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Development of Thin Thermal Ground Planes for Electronic Cooling

Key featuresThermal Ground Plane Measurements
A novel thermal ground plane has been developed and experimental studies on thermal ground planes (TGPs) for thermal management have been carried out. 

TGP used in this paper features a copper casing, circular micropillars, and oxidized nanostructure copper foam wick structure, with water as the working fluid. By studying the effect on thermal performance by the number of layers of porous wick structure of TGP, surface modification for a nanostructure-owning property of the copper wick structure and topper casing of different wettability. It is found that TGP with double layers of nanostructured copper foam wick structure and hydrophilic casing shows the best thermal performance among all the tested samples. A novel finding is that a double-layer wick structure with the same thickness owns a better thermal performance than a single-layer or quadruple-layer. Nanostructured wick structure also shows significant improvement from this project. Hydrophilic topper casing is superior to superhydrophobic/ superhydrophilic/ hydrophilic topper casing in axial heat transfer of the TGP. 

Thermal management helps improve reliability and prevent premature failure and solve the barrier of energy-intensive electronics. Through the use of environmental-friendly materials, TGP improves energy efficiency for a sustainable digital world.

Traditional thermal management

TGP Application

Heat sinks

Traditional heat pipes

Fans

Supercomputers

Smart devices

Light emitting diodes (LEDs)

Flexible handy electronics

PLC

 

Key findings

  • Double-layer copper wick - works best in axial heat transfer compared to single/ quadruple-layer
  • Oxidized nanostructured copper wick - improves water-carrying performance thus thermal performance
  • Hydrophilic surface topper casing - works best compared to hydrophobic/ superhydrophilic/ superhydrophobic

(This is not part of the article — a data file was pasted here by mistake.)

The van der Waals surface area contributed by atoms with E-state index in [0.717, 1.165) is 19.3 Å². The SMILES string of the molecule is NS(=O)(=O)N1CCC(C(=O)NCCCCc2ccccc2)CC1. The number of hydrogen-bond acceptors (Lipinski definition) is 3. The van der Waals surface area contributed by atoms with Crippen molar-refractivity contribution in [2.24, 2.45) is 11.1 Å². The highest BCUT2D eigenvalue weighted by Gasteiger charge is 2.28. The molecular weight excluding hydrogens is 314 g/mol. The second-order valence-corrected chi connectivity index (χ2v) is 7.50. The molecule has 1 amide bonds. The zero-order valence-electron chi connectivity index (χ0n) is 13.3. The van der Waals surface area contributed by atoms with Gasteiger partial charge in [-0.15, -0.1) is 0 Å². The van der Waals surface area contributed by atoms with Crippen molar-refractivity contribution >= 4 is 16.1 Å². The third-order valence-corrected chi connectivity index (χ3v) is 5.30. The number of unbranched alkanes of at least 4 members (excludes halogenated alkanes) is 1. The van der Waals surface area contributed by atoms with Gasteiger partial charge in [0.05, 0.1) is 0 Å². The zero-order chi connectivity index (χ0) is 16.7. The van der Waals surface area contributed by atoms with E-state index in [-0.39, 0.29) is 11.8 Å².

Mechanism of TGP

Methodology

Thermal ground plane (TGP) can improve thermal management of the heat-spots of electronics, by heat-spreading through convection.

Thermal image of TGP

Wettability surface modification - nanotechnology

nanotechnology - before and after

Water wicked across nano-coating

  • By chemical treatments, the flower-like nanostructure can be formed with different wettability properties
  • With nanowires, water can be coated on the entire microscale fibre with a thin condensate layer with an adequate wicking length, increasing the number of nucleation sites and heat transfer area. The geometric parameters around the free meniscus surface increase the capillary pressure.
  • By changing the surface wettability of the topper casing and copper wick, the axial thermal resistance has been investigated

 

Choice of materials

  • Mainly copper and water
  • Sustainable and recyclable

 

Results

Effect of number of layers of wick

 Double layer copper wick60% thermal resistance

  • capillary effect while permeability
  • evaporating meniscus develop both
    on the top surface and inside the wick

 

Effect of oxidize nanostructure of wick

Wick with Oxidized nanostructure66% thermal resistance

  • improve water-carrying capacity
  • thin condensate layer
  • reduce the chance of dryout

 

Effect of wettability of topper casing

 Hydrophilic topper casing46% thermal resistance

  • without clogging
  • rejects water at an optimal rate

 

Conclusion

  • Vapor core size: 6 cm * 2 cm * 0.677 mm
  • Thermal resistance: 1.22 K/W at 19.9 W
  • Heat source temperature: 65.7 °C at 19.9 Whttps://i.imgur.com/G61hXMP.png

Conclusion to research and using TGP

Electronics - requirements

The story behind this project

This project is my undergraduate final year design project (FYDP). Due to COVID-19, my co-op internship project was suspended midway and this FYDP is a substitute to satisfy my graduation requirement, without groupmates and I have got only half of the time as a normal FYDP project does. I would like to thank the support of my teaching assistant Yinchuang Yang and my supervisor Prof Huihe Qiu for guiding me through this cutting-edge technology, researching and achieving these remarkable breakthrough results. And more, I have won several regional awards from professional societies for this project.

As this project requires intensive laboratory techniques, for example, nanostructure forming process, degassing, soldering, etc. The TGP is extremely fragile and can be broken during the fabrication process. Moreover, due to limited experience from researchers worldwide in this nanotechnology, a lot of trial and error was required. I applied my engineering knowledge as a problem-solver and I hope to continue improving the world in the future.

Fabrication process - broken samples(Some samples that are broken during the fabrication process)

I'm a mechanical engineering student in Hong Kong, studying in the Department of Mechanical and Aerospace Engineering of the Hong Kong University of Science and Technology (HKUST). Currently, I am working on research with nanotechnology and also I am working with the power industry. I am also keen on taking leadership roles regarding sustainability, females in STEM, and community services.
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